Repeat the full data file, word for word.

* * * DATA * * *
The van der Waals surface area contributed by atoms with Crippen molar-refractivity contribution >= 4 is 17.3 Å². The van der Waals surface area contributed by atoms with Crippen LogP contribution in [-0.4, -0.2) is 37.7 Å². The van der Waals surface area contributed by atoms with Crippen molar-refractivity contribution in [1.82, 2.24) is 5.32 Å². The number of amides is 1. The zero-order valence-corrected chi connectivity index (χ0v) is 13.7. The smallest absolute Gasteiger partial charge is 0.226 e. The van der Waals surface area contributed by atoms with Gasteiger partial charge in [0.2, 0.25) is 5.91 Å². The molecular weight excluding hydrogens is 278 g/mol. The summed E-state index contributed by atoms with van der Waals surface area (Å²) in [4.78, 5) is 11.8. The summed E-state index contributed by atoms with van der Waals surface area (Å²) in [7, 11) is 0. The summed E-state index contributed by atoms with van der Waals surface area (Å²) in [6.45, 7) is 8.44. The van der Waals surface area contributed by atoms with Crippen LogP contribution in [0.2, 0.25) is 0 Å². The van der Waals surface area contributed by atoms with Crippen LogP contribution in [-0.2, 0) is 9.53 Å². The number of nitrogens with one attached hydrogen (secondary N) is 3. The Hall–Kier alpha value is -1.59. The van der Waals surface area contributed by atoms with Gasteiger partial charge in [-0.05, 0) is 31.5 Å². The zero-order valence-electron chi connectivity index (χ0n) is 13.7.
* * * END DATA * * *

The van der Waals surface area contributed by atoms with Crippen molar-refractivity contribution >= 4 is 17.3 Å². The van der Waals surface area contributed by atoms with Crippen LogP contribution in [-0.4, -0.2) is 37.7 Å². The van der Waals surface area contributed by atoms with Crippen molar-refractivity contribution in [1.82, 2.24) is 5.32 Å². The number of amides is 1. The zero-order valence-corrected chi connectivity index (χ0v) is 13.7. The smallest absolute Gasteiger partial charge is 0.226 e. The van der Waals surface area contributed by atoms with Gasteiger partial charge in [0.2, 0.25) is 5.91 Å². The molecular weight excluding hydrogens is 278 g/mol. The summed E-state index contributed by atoms with van der Waals surface area (Å²) in [4.78, 5) is 11.8. The summed E-state index contributed by atoms with van der Waals surface area (Å²) in [7, 11) is 0. The summed E-state index contributed by atoms with van der Waals surface area (Å²) in [6.45, 7) is 8.44. The van der Waals surface area contributed by atoms with Crippen LogP contribution in [0.2, 0.25) is 0 Å². The van der Waals surface area contributed by atoms with Crippen LogP contribution in [-0.2, 0) is 9.53 Å². The number of nitrogens with one attached hydrogen (secondary N) is 3. The Hall–Kier alpha value is -1.59. The van der Waals surface area contributed by atoms with Gasteiger partial charge in [-0.05, 0) is 31.5 Å². The zero-order valence-electron chi connectivity index (χ0n) is 13.7.